Last week I facilitated a two day meeting with a group of women from around the province who independently work and meet with other women who are victims of domestic violence. They are Outreach workers, whose daily routine isn't really routine at all because they are the ones who respond to a call for help. For the most part, they don't have access to others who could understand the perils and personal stories shared. There was no way to debrief all that they experienced in the course of their workday. The purpose of the meeting..........the coming together of these women was to give them a chance to get to know one another and to see if they would be interested in forming a network where support and sharing would be the objective. It was a resounding success.
On the morning of the second day, I decided to generate a discussion on trust.....what is it.....how do you build it.......how does it feel? I knew that they had managed as a group to acquire trust in one another the day before. How had that happened so quickly? We began with a brainstorming ........
allowing for vulnerability
being comfortable with vulnerability
It was a lively discussion, which led to a deeper discussion on the importance of empathy..... not that one has to experience the same life events and/or traumas to be able to feel true empathy. Rather, if one can consider the feelings which underlie the situation, one can understand more deeply because it is emotion which we share. This is where we can understand. It is the key to empathic genuine regard. If for example I know that fear and loneliness are the crux of the emotions a person in need is feeling, I can understand because I know what fear and loneliness feels like. And in order to be able to access one's own deep well of emotions to be able to really understand as much as possible, one has to be comfortable with all of those feelings.
That's difficult for many............. but if you're any good at helping others in a crisis situation; if you're any good at being a counsellor, you have to be willing to sit alongside someone else and allow them to be. You gotta be fine with raw honesty......
This weekend, I've been thinking about this discussion and wondering how it applies to friendship building. Sometimes trust simply feels like it has always been there, but most of the time trust is formed through building blocks. We are generally wary human beings and so most of the time take it slowly, especially if the friendship is new. So, it is always a surprise when someone whom you may be cultivating a relationship with, slowly building trust block by block, is found to have lied. It may take a long time to build trust, but it only takes one omission, one lie to send things tumbling down.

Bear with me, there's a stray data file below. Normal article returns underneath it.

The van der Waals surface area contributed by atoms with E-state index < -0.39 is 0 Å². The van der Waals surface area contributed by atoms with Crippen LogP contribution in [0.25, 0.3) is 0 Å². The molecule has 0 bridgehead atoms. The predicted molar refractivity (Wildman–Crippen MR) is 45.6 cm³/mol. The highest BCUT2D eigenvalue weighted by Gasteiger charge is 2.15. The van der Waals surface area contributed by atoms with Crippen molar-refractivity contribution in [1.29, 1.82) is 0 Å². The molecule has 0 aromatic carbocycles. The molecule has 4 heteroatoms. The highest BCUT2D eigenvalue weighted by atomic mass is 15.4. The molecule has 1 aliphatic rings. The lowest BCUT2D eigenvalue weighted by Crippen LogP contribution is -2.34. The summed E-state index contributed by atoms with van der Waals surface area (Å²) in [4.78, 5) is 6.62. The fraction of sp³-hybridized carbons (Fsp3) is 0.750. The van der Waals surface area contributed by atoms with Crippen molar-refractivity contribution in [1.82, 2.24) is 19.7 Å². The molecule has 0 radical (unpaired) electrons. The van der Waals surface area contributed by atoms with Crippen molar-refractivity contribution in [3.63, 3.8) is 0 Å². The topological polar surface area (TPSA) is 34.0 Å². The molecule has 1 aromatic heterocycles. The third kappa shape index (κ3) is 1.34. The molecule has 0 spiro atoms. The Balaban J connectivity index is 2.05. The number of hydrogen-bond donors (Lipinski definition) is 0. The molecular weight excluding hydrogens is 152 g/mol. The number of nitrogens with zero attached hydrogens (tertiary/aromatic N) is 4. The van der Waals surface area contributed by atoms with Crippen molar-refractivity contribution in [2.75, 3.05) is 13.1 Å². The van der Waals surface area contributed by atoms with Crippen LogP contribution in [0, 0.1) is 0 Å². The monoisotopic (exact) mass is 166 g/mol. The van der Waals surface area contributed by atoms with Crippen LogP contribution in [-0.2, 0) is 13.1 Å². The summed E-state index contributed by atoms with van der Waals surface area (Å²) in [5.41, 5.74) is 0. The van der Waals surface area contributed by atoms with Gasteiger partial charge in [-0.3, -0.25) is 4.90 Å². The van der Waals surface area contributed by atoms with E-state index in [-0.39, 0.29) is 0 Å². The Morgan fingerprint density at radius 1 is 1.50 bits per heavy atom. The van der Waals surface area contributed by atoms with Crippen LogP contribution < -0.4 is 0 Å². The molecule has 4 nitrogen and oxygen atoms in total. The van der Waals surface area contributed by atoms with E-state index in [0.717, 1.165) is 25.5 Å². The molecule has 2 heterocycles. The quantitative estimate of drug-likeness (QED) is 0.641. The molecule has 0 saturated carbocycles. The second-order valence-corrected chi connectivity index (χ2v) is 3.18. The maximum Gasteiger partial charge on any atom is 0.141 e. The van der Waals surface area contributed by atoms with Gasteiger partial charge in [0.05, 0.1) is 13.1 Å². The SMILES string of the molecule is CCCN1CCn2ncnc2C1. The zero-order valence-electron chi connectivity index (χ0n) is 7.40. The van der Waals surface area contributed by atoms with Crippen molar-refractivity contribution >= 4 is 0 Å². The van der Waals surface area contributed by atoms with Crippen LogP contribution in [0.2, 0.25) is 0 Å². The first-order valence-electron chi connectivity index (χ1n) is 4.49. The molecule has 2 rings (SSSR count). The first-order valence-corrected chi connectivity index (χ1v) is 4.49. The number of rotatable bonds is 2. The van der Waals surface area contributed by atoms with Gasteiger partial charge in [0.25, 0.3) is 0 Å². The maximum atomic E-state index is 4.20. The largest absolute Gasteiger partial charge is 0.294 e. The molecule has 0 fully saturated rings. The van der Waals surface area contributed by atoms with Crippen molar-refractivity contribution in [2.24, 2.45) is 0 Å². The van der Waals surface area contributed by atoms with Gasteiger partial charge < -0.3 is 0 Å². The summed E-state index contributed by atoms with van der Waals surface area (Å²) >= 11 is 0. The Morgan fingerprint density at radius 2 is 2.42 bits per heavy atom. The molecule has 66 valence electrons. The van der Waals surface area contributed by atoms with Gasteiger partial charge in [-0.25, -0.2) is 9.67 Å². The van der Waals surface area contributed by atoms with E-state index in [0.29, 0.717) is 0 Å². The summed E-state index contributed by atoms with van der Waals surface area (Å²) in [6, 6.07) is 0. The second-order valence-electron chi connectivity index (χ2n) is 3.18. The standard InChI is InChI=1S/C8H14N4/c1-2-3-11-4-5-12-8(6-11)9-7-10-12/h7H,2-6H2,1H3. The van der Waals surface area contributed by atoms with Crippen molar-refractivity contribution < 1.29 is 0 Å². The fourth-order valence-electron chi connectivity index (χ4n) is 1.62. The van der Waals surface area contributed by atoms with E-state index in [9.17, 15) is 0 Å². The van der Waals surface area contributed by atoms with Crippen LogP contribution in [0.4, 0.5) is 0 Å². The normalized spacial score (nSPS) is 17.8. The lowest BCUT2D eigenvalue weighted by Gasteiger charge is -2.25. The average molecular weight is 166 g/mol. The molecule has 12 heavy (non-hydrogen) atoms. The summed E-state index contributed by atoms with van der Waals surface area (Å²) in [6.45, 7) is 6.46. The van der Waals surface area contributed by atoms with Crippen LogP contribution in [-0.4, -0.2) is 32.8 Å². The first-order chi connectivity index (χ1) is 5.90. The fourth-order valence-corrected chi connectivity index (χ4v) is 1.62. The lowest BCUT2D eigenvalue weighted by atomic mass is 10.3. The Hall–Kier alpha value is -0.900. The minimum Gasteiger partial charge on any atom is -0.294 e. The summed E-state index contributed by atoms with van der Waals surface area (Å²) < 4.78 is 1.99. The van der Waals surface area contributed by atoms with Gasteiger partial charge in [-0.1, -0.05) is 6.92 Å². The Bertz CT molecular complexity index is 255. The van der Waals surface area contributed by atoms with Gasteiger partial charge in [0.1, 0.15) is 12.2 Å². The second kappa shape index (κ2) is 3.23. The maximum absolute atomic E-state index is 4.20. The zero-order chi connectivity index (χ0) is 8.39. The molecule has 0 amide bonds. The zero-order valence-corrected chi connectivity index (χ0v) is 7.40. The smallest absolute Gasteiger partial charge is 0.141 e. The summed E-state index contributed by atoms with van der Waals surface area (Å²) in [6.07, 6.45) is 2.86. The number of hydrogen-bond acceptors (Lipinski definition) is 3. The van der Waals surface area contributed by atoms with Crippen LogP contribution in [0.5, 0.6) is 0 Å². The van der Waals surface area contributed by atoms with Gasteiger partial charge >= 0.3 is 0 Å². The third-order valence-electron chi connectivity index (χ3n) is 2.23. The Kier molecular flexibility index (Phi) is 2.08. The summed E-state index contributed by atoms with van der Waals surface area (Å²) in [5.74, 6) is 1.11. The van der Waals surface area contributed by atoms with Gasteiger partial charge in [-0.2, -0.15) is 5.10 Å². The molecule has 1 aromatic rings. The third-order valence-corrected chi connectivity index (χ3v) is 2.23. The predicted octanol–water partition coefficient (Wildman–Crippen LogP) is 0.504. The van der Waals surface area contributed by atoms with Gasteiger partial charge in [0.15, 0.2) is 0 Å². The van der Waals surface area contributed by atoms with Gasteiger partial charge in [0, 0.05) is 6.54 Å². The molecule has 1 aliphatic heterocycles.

All of a sudden...............the once flourishing relationship is wrought with doubt. Mess with someone who has originally felt safe to be vulnerable enough to share their heart, and look out.
This isn't the case so much in a counselling/client relationship, because there isn't such an investment in the relationship. Though it does alter it and the trust is gone, there isn't the emotional tie like there is with a friendship.
Trust is sacred. Trust is a treasured gift you give to another because it is so much a part of your own spirit. Well, it is mine. Even though I seem to be willing to give it pretty freely, if someone crosses the line with dishonesty, even if it is obvious they are really being dishonest with themselves, I recoil. I know what it is that it triggers in me...........it's the feeling of being perceived as a fool. Looking and feeling stupid just doesn't sit well with me and it is where my head goes when I find myself in a situation where I am questioning the truth and trust of another. We all have triggers. I try to be as real and honest as I can, sometimes more than others are comfortable with. Trust is the crux of these two important facets.
We all have secrets. We all have unspoken dreams and fantasies, some of which may illicit those stomach churning feelings of guilt and shame. If you spit out one story and spin it one way make sure it's the truth or keep your mouth closed so as not to hurt someone. Trust is more delicate than we give it credit for. Handle it with care. Cup it with both hands.